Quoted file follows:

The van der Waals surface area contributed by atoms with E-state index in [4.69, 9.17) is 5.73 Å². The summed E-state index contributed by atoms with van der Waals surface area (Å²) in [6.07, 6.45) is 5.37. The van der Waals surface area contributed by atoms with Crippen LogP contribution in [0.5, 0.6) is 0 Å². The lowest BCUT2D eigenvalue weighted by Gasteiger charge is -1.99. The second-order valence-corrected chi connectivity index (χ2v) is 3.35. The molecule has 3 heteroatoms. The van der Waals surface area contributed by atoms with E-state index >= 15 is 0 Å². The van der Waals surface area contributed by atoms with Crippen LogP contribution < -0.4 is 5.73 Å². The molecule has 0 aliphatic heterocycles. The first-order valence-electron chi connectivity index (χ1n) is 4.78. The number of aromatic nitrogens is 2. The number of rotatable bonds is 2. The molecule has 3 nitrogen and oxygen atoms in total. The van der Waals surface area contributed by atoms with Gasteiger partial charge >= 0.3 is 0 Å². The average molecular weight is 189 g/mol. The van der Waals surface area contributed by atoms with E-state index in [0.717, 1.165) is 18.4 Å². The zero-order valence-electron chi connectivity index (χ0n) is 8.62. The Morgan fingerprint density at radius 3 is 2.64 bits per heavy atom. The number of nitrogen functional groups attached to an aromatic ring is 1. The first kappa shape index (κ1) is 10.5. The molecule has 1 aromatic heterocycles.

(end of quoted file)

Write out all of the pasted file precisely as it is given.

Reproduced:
The van der Waals surface area contributed by atoms with E-state index in [4.69, 9.17) is 5.73 Å². The summed E-state index contributed by atoms with van der Waals surface area (Å²) in [6.07, 6.45) is 5.37. The van der Waals surface area contributed by atoms with Crippen LogP contribution in [0.5, 0.6) is 0 Å². The lowest BCUT2D eigenvalue weighted by Gasteiger charge is -1.99. The second-order valence-corrected chi connectivity index (χ2v) is 3.35. The molecule has 3 heteroatoms. The van der Waals surface area contributed by atoms with E-state index >= 15 is 0 Å². The van der Waals surface area contributed by atoms with Crippen LogP contribution < -0.4 is 5.73 Å². The molecule has 0 aliphatic heterocycles. The first-order valence-electron chi connectivity index (χ1n) is 4.78. The number of aromatic nitrogens is 2. The number of rotatable bonds is 2. The molecule has 3 nitrogen and oxygen atoms in total. The van der Waals surface area contributed by atoms with Gasteiger partial charge >= 0.3 is 0 Å². The average molecular weight is 189 g/mol. The van der Waals surface area contributed by atoms with E-state index in [0.717, 1.165) is 18.4 Å². The zero-order valence-electron chi connectivity index (χ0n) is 8.62. The Morgan fingerprint density at radius 3 is 2.64 bits per heavy atom. The number of nitrogen functional groups attached to an aromatic ring is 1. The first kappa shape index (κ1) is 10.5. The molecule has 1 aromatic heterocycles.